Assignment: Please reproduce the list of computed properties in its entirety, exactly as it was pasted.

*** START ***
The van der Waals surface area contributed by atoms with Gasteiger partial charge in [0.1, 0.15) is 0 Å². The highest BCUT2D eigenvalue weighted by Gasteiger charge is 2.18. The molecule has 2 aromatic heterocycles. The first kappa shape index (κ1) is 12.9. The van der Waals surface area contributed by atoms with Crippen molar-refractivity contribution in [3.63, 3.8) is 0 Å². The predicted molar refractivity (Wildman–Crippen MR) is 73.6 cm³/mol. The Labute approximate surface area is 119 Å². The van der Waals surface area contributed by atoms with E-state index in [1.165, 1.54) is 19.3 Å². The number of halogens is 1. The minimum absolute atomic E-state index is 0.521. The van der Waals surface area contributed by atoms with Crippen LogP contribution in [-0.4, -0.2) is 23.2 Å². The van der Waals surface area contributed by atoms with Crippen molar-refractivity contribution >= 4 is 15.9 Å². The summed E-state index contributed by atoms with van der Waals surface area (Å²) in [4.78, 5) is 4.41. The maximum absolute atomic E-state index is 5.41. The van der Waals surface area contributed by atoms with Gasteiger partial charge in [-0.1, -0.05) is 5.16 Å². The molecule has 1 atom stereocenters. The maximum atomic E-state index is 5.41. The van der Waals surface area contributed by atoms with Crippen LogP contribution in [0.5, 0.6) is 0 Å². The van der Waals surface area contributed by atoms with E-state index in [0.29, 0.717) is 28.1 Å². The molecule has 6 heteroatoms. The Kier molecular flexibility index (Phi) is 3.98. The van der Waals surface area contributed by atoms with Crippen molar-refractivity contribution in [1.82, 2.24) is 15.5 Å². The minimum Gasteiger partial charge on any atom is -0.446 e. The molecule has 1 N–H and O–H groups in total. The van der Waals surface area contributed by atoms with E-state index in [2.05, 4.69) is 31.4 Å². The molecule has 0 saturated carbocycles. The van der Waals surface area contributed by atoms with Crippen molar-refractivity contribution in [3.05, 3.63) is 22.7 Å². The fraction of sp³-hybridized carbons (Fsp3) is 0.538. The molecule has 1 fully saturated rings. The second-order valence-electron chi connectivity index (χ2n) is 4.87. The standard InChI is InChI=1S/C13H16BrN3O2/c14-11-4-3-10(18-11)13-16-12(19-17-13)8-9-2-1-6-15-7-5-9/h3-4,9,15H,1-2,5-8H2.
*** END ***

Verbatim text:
The van der Waals surface area contributed by atoms with Gasteiger partial charge in [0.1, 0.15) is 0 Å². The highest BCUT2D eigenvalue weighted by Gasteiger charge is 2.18. The molecule has 2 aromatic heterocycles. The first kappa shape index (κ1) is 12.9. The van der Waals surface area contributed by atoms with Crippen molar-refractivity contribution in [3.63, 3.8) is 0 Å². The predicted molar refractivity (Wildman–Crippen MR) is 73.6 cm³/mol. The Labute approximate surface area is 119 Å². The van der Waals surface area contributed by atoms with E-state index in [1.165, 1.54) is 19.3 Å². The number of halogens is 1. The minimum absolute atomic E-state index is 0.521. The van der Waals surface area contributed by atoms with Crippen LogP contribution in [-0.4, -0.2) is 23.2 Å². The van der Waals surface area contributed by atoms with Crippen molar-refractivity contribution >= 4 is 15.9 Å². The summed E-state index contributed by atoms with van der Waals surface area (Å²) in [4.78, 5) is 4.41. The maximum absolute atomic E-state index is 5.41. The van der Waals surface area contributed by atoms with Gasteiger partial charge in [-0.1, -0.05) is 5.16 Å². The molecule has 1 atom stereocenters. The maximum atomic E-state index is 5.41. The van der Waals surface area contributed by atoms with Crippen LogP contribution in [0.5, 0.6) is 0 Å². The van der Waals surface area contributed by atoms with E-state index in [0.29, 0.717) is 28.1 Å². The molecule has 6 heteroatoms. The Kier molecular flexibility index (Phi) is 3.98. The van der Waals surface area contributed by atoms with Crippen molar-refractivity contribution in [1.82, 2.24) is 15.5 Å². The minimum Gasteiger partial charge on any atom is -0.446 e. The molecule has 1 N–H and O–H groups in total. The van der Waals surface area contributed by atoms with E-state index in [2.05, 4.69) is 31.4 Å². The molecule has 0 saturated carbocycles. The van der Waals surface area contributed by atoms with Crippen molar-refractivity contribution in [3.05, 3.63) is 22.7 Å². The fraction of sp³-hybridized carbons (Fsp3) is 0.538. The molecule has 1 fully saturated rings. The second-order valence-electron chi connectivity index (χ2n) is 4.87. The standard InChI is InChI=1S/C13H16BrN3O2/c14-11-4-3-10(18-11)13-16-12(19-17-13)8-9-2-1-6-15-7-5-9/h3-4,9,15H,1-2,5-8H2.